“The higher you fly, the harder you fall.” Though in the case of Air Canada (TSX:AC), it’s not hubris that brought it down from its position as a high-flying growth stock, it’s the global pandemic. Air Canada has fallen, and it’s not the only one.
Airlines across the globe have been shutting down operations, but it’s still not enough to survive with no operational income coming in and long-term and short-term debts eating into their reserve funds and assets.
Virgin Australia, the country’s second-largest airline, has already filed for bankruptcy. It’s one of the first major airliners to do so, and according to an estimate, most major airlines may go bankrupt by the end of May, if air travel continues to suffer like this.
The question is, will Air Canada be one of those? Three reasons why Canada’s premier airline may go bankrupt are:
A falling sector
No matter how good a company is, it’s nearly impossible to break away from the gravity of its whole falling sector. When Air Canada restructured, it emerged as an efficient and fast-growing company. Its stock was among the best growth stocks for the past five years, trading on the TSX.
The airline sector is falling. Currently, the reason is COVID-19 spread, and the fear it has instilled in people. But when that is over, an economic crisis and possibly a recession is waiting in the wings.
During a recession, one of the first things that companies cut costs on is travel. People postpone vacations, and only travel when absolutely necessary.
So for the airline sector, the pandemic to recession shift will not be a healthy change. So if normal operations are the only lifeline for Air Canada, against drowning in bankruptcy, it’s a very thin one.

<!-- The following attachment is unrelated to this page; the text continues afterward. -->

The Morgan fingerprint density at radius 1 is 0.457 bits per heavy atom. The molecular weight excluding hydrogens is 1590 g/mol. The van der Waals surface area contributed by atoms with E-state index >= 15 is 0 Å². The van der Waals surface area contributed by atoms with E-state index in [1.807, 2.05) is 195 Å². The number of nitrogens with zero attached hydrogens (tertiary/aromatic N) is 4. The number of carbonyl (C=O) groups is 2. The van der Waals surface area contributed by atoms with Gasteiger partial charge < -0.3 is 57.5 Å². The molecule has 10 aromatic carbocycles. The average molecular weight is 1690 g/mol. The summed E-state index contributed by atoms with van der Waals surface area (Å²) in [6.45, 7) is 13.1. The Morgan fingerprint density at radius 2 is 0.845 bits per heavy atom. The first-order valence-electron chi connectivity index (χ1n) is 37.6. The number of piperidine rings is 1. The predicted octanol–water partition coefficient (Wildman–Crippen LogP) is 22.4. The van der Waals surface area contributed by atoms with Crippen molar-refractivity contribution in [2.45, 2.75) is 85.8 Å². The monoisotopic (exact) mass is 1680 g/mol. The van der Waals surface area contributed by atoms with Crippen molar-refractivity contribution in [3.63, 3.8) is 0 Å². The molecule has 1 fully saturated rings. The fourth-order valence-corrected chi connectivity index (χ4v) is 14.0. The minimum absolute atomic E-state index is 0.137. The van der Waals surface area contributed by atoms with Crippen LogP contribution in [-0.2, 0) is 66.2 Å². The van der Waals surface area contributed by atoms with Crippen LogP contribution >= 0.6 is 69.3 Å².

Thin bailout prospects
A government bailout is perhaps Air Canada’s best shot against bankruptcy, but how and when the bailout would come, is yet to be seen. While many agree that a federal bailout will prevent the stock from hitting $0, the terms of the deal might not be so favourable for the company, or for other investors. A bailout could come with severe dilution.
While people hoped Warren Buffett, who is famous for buying businesses when they are caught in the rut, might bail the airline out, his recent sell-off of U.S. airlines have put these hopes on hold.
Without a timely bailout, Air Canada can go bankrupt.
Limited freight operation
While air travel is on ice, freight transportation is still busy as ever. Cargo airlines haven’t suffered alongside the airline sector. In fact, many airlines are trying to temporarily convert their passenger planes into cargo planes to stay afloat. Air Canada itself turned three of its Boeing 777-300ER into cargo jets by removing the passenger seats from the cabins.
This lack of a sizeable freight operation, while not solely primary factor, can be one of the reasons why Air Canada might head for bankruptcy. If it had a decent cargo operation, it would have helped Air Canada stay afloat and keep generating at least enough income to stay ahead of its debt.
Many are starting to wonder whether Air Canada really is too big to fail. The optimism that the Canadian government will not let its flagship airline go into bankruptcy is evaporating.
It’s still soon to say with any certainty that Air Canada will go to bankruptcy. But the chances that it can go to bankruptcy are increasing faster than ever.
This article represents the opinion of the writer, who may disagree with the “official” recommendation position of a Motley Fool premium service or advisor. We’re Motley! Questioning an investing thesis — even one of our own — helps us all think critically about investing and make decisions that help us become smarter, happier, and richer, so we sometimes publish articles that may not be in line with recommendations, rankings or other content.
Fool contributor Adam Othman has no position in any of the stocks mentioned.